Duties of the Coroner

Scene Investigations – Examine the body, the scene, the facts, and circumstances surrounding the death.

History – Review all history to include recent activities, complaints, circumstances, as well as medications and medical treatment. Interview witnesses, family members and others with pertinent information.

Personal Effects – Document as well as safeguard personal effects and property found on or about the person at the time of death until released to the legal representative of the decedent.

Identification and Notification – Establish the identity of the decedent by positive means. Confirm through investigation the identity of the legal next-of-kin as well as conduct or arrange for personal notification.

Examinations – Determine the need for examinations by other experts as needed. These may include radiological exams, autopsies by the Forensic Pathologists, dental exams by Forensic Odonatologist, toxicological testing of body fluids and/or substances and other pertinent examinations as needed.

Correlate – Review all information obtained from various sources to establish the cause and manner of death in addition to determine if criminal activity or criminal neglect was involved in the death.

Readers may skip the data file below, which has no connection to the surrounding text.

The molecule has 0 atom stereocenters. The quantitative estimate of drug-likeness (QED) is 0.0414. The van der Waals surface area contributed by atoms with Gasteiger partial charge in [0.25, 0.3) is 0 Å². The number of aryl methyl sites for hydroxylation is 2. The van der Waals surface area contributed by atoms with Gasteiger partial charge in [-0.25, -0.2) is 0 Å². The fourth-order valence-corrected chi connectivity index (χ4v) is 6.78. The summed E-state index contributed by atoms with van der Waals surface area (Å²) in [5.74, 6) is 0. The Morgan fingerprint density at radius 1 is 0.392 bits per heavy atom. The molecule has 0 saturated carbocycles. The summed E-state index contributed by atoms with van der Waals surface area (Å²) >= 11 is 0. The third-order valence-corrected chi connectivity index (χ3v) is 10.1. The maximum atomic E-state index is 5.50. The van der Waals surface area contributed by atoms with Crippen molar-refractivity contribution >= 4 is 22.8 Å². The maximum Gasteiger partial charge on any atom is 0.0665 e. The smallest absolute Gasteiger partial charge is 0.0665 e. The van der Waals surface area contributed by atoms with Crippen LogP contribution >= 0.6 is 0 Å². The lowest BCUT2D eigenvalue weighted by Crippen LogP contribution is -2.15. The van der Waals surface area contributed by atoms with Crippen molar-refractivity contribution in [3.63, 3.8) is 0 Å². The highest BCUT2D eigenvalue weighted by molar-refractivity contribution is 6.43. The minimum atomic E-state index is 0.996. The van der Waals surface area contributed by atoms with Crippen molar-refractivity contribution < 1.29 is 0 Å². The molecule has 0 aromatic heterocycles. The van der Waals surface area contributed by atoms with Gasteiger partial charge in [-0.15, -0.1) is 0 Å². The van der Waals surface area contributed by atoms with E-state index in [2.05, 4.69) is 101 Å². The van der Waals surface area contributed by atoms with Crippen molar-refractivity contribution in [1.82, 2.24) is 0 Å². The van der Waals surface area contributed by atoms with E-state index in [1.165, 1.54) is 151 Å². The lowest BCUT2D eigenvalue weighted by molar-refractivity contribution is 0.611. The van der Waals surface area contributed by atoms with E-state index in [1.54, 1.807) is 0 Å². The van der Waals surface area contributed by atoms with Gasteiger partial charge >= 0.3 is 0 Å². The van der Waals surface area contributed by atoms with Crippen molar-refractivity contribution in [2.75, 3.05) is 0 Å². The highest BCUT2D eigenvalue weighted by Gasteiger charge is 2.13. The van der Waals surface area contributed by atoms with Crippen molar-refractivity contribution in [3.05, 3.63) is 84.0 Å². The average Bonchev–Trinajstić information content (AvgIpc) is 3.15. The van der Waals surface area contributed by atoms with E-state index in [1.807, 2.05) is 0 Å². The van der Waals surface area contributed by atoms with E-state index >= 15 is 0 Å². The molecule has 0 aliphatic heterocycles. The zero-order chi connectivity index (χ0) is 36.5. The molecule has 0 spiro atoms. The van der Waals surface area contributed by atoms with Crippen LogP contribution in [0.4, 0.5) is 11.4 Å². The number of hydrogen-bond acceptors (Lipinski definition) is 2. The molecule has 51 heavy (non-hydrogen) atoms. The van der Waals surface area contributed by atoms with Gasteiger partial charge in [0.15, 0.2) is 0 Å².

Authorize Cremation – Each of these deaths must be reviewed and often contact must be made with the physician’s office or the medical records department of the facility where death occurred before a written release is completed and faxed to the funeral home prior to cremation.

Removal and care of the decedent’s body – Physically remove or supervise proper removal of the body from the scene using the proper equipment and supplies and assume chain of custody.

Completion of all necessary reports, forms or certificates – Write a brief report, completes other forms as needed to finalize the case. Issues a death certificate when the death falls under the Coroner’s jurisdiction.

Technology and Education – Continually research the latest a advancements in medicolegal death investigation. Complete a minimum of eight hours of continuing education each year.